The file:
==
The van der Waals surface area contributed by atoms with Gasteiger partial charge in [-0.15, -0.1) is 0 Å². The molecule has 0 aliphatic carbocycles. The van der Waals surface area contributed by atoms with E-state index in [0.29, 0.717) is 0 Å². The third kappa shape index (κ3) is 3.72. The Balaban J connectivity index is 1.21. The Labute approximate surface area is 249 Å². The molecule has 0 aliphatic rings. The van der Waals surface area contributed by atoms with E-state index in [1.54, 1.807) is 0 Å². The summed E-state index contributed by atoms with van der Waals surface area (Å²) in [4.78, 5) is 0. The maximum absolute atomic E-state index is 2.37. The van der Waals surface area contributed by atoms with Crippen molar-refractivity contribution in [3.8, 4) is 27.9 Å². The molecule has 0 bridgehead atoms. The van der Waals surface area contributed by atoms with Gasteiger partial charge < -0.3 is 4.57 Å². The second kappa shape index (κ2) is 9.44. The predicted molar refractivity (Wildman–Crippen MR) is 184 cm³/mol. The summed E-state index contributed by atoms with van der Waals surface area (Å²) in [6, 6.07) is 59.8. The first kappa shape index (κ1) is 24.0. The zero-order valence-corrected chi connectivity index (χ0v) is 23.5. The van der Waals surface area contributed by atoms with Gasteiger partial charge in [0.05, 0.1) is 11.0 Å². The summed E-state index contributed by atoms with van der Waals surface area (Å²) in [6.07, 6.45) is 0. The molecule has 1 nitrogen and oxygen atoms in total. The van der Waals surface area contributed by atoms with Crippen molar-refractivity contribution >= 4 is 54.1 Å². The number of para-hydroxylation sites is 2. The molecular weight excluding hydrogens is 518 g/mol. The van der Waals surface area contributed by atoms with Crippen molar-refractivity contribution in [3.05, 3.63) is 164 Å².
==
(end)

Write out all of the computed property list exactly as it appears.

The van der Waals surface area contributed by atoms with Gasteiger partial charge in [-0.15, -0.1) is 0 Å². The molecule has 0 aliphatic carbocycles. The van der Waals surface area contributed by atoms with E-state index in [0.29, 0.717) is 0 Å². The third kappa shape index (κ3) is 3.72. The Balaban J connectivity index is 1.21. The Labute approximate surface area is 249 Å². The molecule has 0 aliphatic rings. The van der Waals surface area contributed by atoms with E-state index in [1.54, 1.807) is 0 Å². The summed E-state index contributed by atoms with van der Waals surface area (Å²) in [4.78, 5) is 0. The maximum absolute atomic E-state index is 2.37. The van der Waals surface area contributed by atoms with Crippen molar-refractivity contribution in [3.8, 4) is 27.9 Å². The molecule has 0 bridgehead atoms. The van der Waals surface area contributed by atoms with Gasteiger partial charge < -0.3 is 4.57 Å². The second kappa shape index (κ2) is 9.44. The predicted molar refractivity (Wildman–Crippen MR) is 184 cm³/mol. The summed E-state index contributed by atoms with van der Waals surface area (Å²) in [6, 6.07) is 59.8. The first kappa shape index (κ1) is 24.0. The zero-order valence-corrected chi connectivity index (χ0v) is 23.5. The van der Waals surface area contributed by atoms with Gasteiger partial charge in [0.05, 0.1) is 11.0 Å². The summed E-state index contributed by atoms with van der Waals surface area (Å²) in [6.07, 6.45) is 0. The molecule has 1 nitrogen and oxygen atoms in total. The van der Waals surface area contributed by atoms with Crippen molar-refractivity contribution >= 4 is 54.1 Å². The number of para-hydroxylation sites is 2. The molecular weight excluding hydrogens is 518 g/mol. The van der Waals surface area contributed by atoms with Crippen molar-refractivity contribution in [3.05, 3.63) is 164 Å².